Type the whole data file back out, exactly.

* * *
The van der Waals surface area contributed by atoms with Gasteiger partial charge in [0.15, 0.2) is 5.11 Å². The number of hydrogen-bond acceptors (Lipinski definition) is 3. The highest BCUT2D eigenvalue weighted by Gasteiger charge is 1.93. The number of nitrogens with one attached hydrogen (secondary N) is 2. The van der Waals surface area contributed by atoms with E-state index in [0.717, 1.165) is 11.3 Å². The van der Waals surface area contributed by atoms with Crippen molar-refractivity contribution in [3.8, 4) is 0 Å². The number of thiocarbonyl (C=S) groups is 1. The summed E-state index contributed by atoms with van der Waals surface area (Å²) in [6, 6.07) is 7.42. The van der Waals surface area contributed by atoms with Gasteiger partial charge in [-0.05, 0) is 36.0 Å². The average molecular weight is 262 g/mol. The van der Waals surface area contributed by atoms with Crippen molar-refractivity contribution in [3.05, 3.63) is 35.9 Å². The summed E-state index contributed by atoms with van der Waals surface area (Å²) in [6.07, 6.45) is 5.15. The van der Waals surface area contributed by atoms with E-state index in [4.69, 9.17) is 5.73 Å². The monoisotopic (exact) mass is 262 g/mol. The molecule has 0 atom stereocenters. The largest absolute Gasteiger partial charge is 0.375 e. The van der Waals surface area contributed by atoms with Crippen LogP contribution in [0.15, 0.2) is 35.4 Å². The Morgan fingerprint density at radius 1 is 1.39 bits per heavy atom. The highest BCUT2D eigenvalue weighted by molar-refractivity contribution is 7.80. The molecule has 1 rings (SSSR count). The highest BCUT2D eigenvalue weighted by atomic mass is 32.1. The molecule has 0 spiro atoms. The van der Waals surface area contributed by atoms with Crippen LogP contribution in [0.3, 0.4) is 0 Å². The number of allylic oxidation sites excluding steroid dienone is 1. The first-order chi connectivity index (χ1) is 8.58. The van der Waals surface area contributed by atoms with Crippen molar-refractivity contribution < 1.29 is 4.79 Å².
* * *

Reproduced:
The van der Waals surface area contributed by atoms with Gasteiger partial charge in [0.15, 0.2) is 5.11 Å². The number of hydrogen-bond acceptors (Lipinski definition) is 3. The highest BCUT2D eigenvalue weighted by Gasteiger charge is 1.93. The number of nitrogens with one attached hydrogen (secondary N) is 2. The van der Waals surface area contributed by atoms with E-state index in [0.717, 1.165) is 11.3 Å². The van der Waals surface area contributed by atoms with Crippen molar-refractivity contribution in [3.8, 4) is 0 Å². The number of thiocarbonyl (C=S) groups is 1. The summed E-state index contributed by atoms with van der Waals surface area (Å²) in [6, 6.07) is 7.42. The van der Waals surface area contributed by atoms with Gasteiger partial charge in [-0.05, 0) is 36.0 Å². The average molecular weight is 262 g/mol. The van der Waals surface area contributed by atoms with Crippen molar-refractivity contribution in [3.05, 3.63) is 35.9 Å². The summed E-state index contributed by atoms with van der Waals surface area (Å²) in [6.07, 6.45) is 5.15. The van der Waals surface area contributed by atoms with E-state index in [4.69, 9.17) is 5.73 Å². The monoisotopic (exact) mass is 262 g/mol. The molecule has 0 atom stereocenters. The largest absolute Gasteiger partial charge is 0.375 e. The van der Waals surface area contributed by atoms with Crippen LogP contribution in [0.15, 0.2) is 35.4 Å². The Morgan fingerprint density at radius 1 is 1.39 bits per heavy atom. The highest BCUT2D eigenvalue weighted by molar-refractivity contribution is 7.80. The molecule has 1 rings (SSSR count). The highest BCUT2D eigenvalue weighted by atomic mass is 32.1. The molecule has 0 spiro atoms. The van der Waals surface area contributed by atoms with Crippen LogP contribution in [0.3, 0.4) is 0 Å². The number of allylic oxidation sites excluding steroid dienone is 1. The first-order chi connectivity index (χ1) is 8.58. The van der Waals surface area contributed by atoms with Crippen molar-refractivity contribution < 1.29 is 4.79 Å².